Hello friends. I recently had a chance to taste through the current lineup from Tempus Cellars and came away more than a little impressed. Three different varieties, from three different vintages, from three different parts of the state; all expressive, all polished, all delicious. And each of the three represents outstanding quality compared to peers at these price points. In short, Joe Forest is killing it.
Way back when, in their early years, we hosted a few release parties for Tempus at our old warehouse space. Back in those days, there was a real spark of promise, and now it’s clear that the promise has been realized. I heartily encourage you to check out these wines:
I’m going to begin with the only wine of the trio that does not yet have a review attached, and I’m starting here because I found this a completely eye-popping wine. Are we past the point where we’re talking about Grenache’s potential in Washington? Can we just agree that there is a real way forward with this grape in our state? Especially when you see bottles like this, and like Kevin White’s La Fraternite, coming in with such high quality at prices in the $20s. I find the whole thing very exciting, in case you couldn’t tell.
While it’s not listed on the front label, this is actually single-vineyard juice, coming entirely from Art den Hoed’s vineyard outside of Sunnyside, in the Yakima Valley. It spent 18 months in barrel, all neutral, and it clocks in at 14.8% listed alc. What this particular Grenache reminded me of was old-school Chateauneuf-du-Pape, before alcohols in that region got completely out of control (some blame warming weather, some blame Robert Parker). It has that wonderful Grenache aromatic trinity of brambly raspberry fruit, cooling crushed rock tones, and herbal garrigue/eucalyptus notes. The nose is super-expressive, soaring, inviting. And the palate delivers. Bright, energetic, this comes with a wonderful sense of fruit extract. It drinks like a session Grenache: one where you could easily see enjoying glass after glass throughout an afternoon and evening, with food or without.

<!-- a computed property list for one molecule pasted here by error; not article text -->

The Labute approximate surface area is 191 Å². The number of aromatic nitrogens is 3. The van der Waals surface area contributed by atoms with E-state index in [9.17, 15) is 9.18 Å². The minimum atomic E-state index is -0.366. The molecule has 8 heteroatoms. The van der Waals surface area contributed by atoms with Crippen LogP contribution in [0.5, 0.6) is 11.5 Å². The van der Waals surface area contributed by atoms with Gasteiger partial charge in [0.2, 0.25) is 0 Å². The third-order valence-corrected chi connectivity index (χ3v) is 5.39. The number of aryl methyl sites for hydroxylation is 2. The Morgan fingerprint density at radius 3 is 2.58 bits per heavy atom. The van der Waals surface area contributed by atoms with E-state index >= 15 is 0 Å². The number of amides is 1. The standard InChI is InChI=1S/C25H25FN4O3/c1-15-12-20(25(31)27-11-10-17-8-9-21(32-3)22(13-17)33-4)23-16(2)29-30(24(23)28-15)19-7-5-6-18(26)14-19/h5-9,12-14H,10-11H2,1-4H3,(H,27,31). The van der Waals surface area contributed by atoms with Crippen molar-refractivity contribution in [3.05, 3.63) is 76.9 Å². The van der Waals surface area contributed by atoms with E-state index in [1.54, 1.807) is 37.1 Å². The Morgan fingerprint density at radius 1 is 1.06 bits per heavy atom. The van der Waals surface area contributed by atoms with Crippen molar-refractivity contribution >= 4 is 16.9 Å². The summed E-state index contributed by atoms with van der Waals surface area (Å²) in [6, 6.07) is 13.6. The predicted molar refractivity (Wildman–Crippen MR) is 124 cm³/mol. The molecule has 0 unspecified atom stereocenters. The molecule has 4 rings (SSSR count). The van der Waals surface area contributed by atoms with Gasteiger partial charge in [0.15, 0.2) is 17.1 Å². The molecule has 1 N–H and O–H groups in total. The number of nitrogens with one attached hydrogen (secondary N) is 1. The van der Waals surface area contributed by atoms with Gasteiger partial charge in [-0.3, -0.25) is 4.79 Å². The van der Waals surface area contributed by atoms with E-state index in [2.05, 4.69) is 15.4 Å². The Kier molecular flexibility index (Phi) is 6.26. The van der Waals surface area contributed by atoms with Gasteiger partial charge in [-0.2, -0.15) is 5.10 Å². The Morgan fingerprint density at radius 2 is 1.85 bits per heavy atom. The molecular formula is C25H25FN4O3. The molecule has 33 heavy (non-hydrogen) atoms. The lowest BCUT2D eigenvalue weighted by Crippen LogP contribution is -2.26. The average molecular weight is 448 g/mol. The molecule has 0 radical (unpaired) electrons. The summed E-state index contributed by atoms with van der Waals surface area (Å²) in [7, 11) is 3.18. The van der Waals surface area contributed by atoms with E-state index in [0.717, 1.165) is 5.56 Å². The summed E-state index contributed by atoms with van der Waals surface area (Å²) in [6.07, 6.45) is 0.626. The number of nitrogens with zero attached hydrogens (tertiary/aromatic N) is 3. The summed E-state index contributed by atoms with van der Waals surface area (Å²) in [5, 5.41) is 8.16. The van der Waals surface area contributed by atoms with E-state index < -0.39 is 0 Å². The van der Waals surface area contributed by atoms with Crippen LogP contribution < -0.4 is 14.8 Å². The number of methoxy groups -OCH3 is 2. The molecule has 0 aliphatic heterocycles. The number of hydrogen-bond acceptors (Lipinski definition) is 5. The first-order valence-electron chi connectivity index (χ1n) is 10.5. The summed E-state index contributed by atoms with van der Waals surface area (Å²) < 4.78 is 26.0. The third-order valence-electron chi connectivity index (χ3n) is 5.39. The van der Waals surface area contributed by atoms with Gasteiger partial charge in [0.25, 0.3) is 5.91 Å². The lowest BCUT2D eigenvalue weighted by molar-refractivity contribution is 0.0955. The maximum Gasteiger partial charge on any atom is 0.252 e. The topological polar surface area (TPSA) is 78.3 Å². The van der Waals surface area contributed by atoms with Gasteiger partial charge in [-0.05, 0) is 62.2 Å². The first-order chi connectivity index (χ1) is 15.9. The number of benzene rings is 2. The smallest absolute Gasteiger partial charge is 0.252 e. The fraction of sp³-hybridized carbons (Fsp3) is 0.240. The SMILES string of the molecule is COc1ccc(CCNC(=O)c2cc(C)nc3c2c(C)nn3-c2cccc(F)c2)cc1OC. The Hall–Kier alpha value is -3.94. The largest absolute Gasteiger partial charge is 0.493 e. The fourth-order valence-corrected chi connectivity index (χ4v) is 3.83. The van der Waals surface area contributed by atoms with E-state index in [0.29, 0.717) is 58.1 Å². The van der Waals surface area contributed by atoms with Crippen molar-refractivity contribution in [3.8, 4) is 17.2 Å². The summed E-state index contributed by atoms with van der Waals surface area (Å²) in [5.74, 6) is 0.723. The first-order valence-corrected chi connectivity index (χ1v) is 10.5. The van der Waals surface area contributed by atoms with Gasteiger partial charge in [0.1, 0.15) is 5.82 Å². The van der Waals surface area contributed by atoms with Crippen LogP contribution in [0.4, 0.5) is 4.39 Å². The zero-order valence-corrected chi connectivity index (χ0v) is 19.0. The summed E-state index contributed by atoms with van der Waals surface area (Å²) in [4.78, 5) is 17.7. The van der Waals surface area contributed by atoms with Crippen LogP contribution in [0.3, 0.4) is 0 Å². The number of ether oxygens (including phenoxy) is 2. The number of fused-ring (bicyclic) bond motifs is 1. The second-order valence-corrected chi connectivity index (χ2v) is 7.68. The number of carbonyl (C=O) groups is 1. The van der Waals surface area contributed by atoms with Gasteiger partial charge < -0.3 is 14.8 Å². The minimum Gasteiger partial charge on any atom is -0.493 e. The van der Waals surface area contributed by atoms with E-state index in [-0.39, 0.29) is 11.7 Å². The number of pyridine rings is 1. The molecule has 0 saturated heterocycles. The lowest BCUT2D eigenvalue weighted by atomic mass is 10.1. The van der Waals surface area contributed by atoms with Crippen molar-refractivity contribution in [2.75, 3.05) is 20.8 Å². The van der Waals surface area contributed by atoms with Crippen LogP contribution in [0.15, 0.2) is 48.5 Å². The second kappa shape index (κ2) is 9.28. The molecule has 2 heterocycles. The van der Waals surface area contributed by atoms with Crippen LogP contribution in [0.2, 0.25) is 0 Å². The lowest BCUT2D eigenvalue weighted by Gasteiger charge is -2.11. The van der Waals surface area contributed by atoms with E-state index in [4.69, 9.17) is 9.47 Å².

This is really fantastic Grenache. It’s one of the best quality-for-price wines I’ve tasted from Washington in 2015. I can’t recommend it highly enough.
Joe consistently makes the driest Riesling I know of from Evergreen Vineyard, and one of the most compelling. In this case, there’s just 1.1% residual sugar, and it is easily balanced by all of Evergreen’s hallmark acid-and-chalky-mineral spine. The sense of dry extract here, the salinity, the mouthwatering nature of this Riesling: all very impressive. The fruit is citric goodness (lime especially) mixed with ripe stone fruits (nectarine especially), and it lingers impressively well after a swallow. Despite its somewhat under-the-radar status, I’d call this one of Washington’s finest Rieslings year in and year out, and we have it for a few dollars below its release.
Wine Enthusiast (Sean Sullivan): “[REVIEW TEXT WITHHELD]. 91pts.”
Wine Spectator (Harvey Steiman): “[REVIEW TEXT WITHHELD]. 92pts.”
We have a significant price break on this lovely Cab, which Harvey puts smack in the middle of peak drinking. I tasted this and then had to scramble to figure out why it was as good as it was, because Cabernets could be really challenging in the cooler 2010 vintage. This beauty, however, is a full 73% old-vine Sagemoor Vineyard fruit (yes, that’s the same Sagemoor that appears in Woodward Canyon’s gorgeous old-vine Cab). It’s rounded out with Klipsun and Seven Hills fruit, another duo of outstanding vineyard sites. The nose is true to the vintage, high-toned with violets, cassis, espresso, and soil. There is plenty of energy from the cool vintage, and a real minty freshness here. There’s glorious acid structure, then more structure in the form of smoky fine-grained tannins, then a long attractive finish. It’s vigorous, invigorating Cabernet.
First come first served up to 36 bottles total (mix and match as you like), and the wines should arrive in the next few weeks, at which point they will be ready for pickup or shipping during the next temperature-appropriate shipping window.